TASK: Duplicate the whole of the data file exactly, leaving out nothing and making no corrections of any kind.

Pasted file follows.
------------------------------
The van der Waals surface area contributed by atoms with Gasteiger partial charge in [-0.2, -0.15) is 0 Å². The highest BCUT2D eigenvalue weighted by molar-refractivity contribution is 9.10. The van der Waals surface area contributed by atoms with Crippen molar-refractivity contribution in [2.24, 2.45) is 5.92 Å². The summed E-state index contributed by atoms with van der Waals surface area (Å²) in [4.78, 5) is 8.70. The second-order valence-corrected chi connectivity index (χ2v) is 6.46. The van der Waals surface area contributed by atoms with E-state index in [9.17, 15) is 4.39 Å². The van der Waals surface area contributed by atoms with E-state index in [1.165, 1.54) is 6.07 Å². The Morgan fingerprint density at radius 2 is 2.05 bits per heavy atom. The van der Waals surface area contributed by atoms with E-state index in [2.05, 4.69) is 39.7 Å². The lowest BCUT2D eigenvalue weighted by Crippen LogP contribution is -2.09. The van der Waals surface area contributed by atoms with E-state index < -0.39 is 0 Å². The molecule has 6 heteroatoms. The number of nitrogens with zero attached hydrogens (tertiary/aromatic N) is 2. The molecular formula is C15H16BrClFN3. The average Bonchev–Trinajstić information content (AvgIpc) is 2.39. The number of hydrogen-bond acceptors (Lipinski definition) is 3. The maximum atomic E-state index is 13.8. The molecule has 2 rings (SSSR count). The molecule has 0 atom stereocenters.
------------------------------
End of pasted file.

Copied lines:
The van der Waals surface area contributed by atoms with Gasteiger partial charge in [-0.2, -0.15) is 0 Å². The highest BCUT2D eigenvalue weighted by molar-refractivity contribution is 9.10. The van der Waals surface area contributed by atoms with Crippen molar-refractivity contribution in [2.24, 2.45) is 5.92 Å². The summed E-state index contributed by atoms with van der Waals surface area (Å²) in [4.78, 5) is 8.70. The second-order valence-corrected chi connectivity index (χ2v) is 6.46. The van der Waals surface area contributed by atoms with E-state index in [9.17, 15) is 4.39 Å². The van der Waals surface area contributed by atoms with E-state index in [1.165, 1.54) is 6.07 Å². The Morgan fingerprint density at radius 2 is 2.05 bits per heavy atom. The van der Waals surface area contributed by atoms with E-state index in [2.05, 4.69) is 39.7 Å². The lowest BCUT2D eigenvalue weighted by Crippen LogP contribution is -2.09. The van der Waals surface area contributed by atoms with E-state index < -0.39 is 0 Å². The molecule has 6 heteroatoms. The number of nitrogens with zero attached hydrogens (tertiary/aromatic N) is 2. The molecular formula is C15H16BrClFN3. The average Bonchev–Trinajstić information content (AvgIpc) is 2.39. The number of hydrogen-bond acceptors (Lipinski definition) is 3. The maximum atomic E-state index is 13.8. The molecule has 2 rings (SSSR count). The molecule has 0 atom stereocenters.